FAQ: What to know before choosing a van for vanlife
Let’s be honest, who hasn’t thought about buying a campervan with the goal to conquer the world, travel to the most idyllic places, and live the vanlife?
I’m sure we all have!
However, it takes effort to find the right van, which is why we are happy to list some points you might want to consider before buying a van. In case you’re still doubting which van might fit you best, we’ve listed the most popular campervans for traveling the world as well.
Used or new campervan?
While it might be financially advantageous to buy a second-hand van to convert into a camper van, the downside compared to buying a completely new van that just rolled off the factory line is the fact that you don’t know how respectful and cautious the previous owners have been with the vehicle. They might have sold their van because of recurring mechanical issues or because of high fuel consumption.
Theoretically, you can also buy a second-hand campervan, but then you might even find more hidden disconnects, since you would have no clue how the van is wired, if the plumbing is solid, or if they used quality insulation.
If the purchase price is not that expensive, it’ll be easier to take a gamble and take the risk. However, if you’re looking at a big investment, it would be wise to have it inspected by a mechanic before you do the actual purchase.
The disadvantage of buying a van to convert it yourself is the high purchase price and the fact that you have no experience in building a campervan (yet).
Before you can approach a mechanic to get his opinion, you’ll first have to find the right van. That’s why we have made an overview of the various points that play a role in your search.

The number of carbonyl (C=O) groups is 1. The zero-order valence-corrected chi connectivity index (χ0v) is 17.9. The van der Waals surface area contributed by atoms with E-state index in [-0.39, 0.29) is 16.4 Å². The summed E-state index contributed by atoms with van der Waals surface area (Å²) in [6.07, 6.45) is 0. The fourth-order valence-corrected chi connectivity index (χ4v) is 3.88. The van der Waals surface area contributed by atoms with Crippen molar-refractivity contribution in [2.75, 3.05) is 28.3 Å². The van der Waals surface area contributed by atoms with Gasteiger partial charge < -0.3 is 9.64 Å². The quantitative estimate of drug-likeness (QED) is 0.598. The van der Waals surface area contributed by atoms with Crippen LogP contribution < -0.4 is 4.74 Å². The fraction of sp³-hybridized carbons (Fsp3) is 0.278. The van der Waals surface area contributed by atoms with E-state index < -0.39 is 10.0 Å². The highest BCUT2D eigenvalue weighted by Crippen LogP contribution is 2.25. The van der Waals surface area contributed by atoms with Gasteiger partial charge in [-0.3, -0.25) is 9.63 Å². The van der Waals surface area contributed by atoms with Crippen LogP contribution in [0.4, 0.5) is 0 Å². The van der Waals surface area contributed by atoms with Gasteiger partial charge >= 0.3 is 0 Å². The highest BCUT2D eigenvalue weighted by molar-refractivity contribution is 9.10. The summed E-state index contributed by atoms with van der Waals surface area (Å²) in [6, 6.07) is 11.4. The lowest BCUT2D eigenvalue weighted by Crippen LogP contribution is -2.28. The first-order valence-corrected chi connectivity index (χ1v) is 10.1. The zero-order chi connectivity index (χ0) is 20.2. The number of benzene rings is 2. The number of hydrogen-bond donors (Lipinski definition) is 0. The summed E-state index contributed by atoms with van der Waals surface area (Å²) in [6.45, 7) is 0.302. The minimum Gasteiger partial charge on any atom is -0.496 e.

The dimensions: does size matter?
When you’re looking to buy a van, one of the most important factors you’ll have to think about is the dimensions of the van. Since you’ll be living full-time in your van, the things you plan to do on a daily basis and the places you’ll want to visit determine what size of van you should buy.
To put the dimension a bit more in perspective, we have made an overview with the different sizes.
Small vans. When we talk about small vans, we are talking about minivans meant for hauling around kids and gear. They won’t fit a shower or a kitchen, but don’t be mistaken: a LOT of people have turned them into homes as well!
The advantage of a small van is that they’re easy to maneuver, while finding the perfect parking spot isn’t a difficult search either
Medium vans. ‘Medium sized’ vans or ‘extended minivans’ aren’t very popular in the vanlife community, this is because vandwellers tend to be one step bigger (for more luxury) or one step smaller (for the maneuverability).
Large vans. Most construction companies and plumbers have a large cargo van, and these are actually ideal for vandwellers who’re looking to build a bigger camper van. You’ll have the possibility to include a kitchen and maybe even a shower.
Extra large vans. The extra space you get with an extra large van is everything you’ll need to create a more luxurious build. This is because the extra space will mainly go to the storage and living areas. It might even allow you to create space to bring your bikes, or have a cozy corner.
Mileage and age
The amount of kilometers a van has done is a great indication for the amount of maintenance and repairs it might need. While it is only logical that an intensively used van will have more costs, this isn’t always a fact: some vans can take a lot of kilometers before anything drastic needs replacing.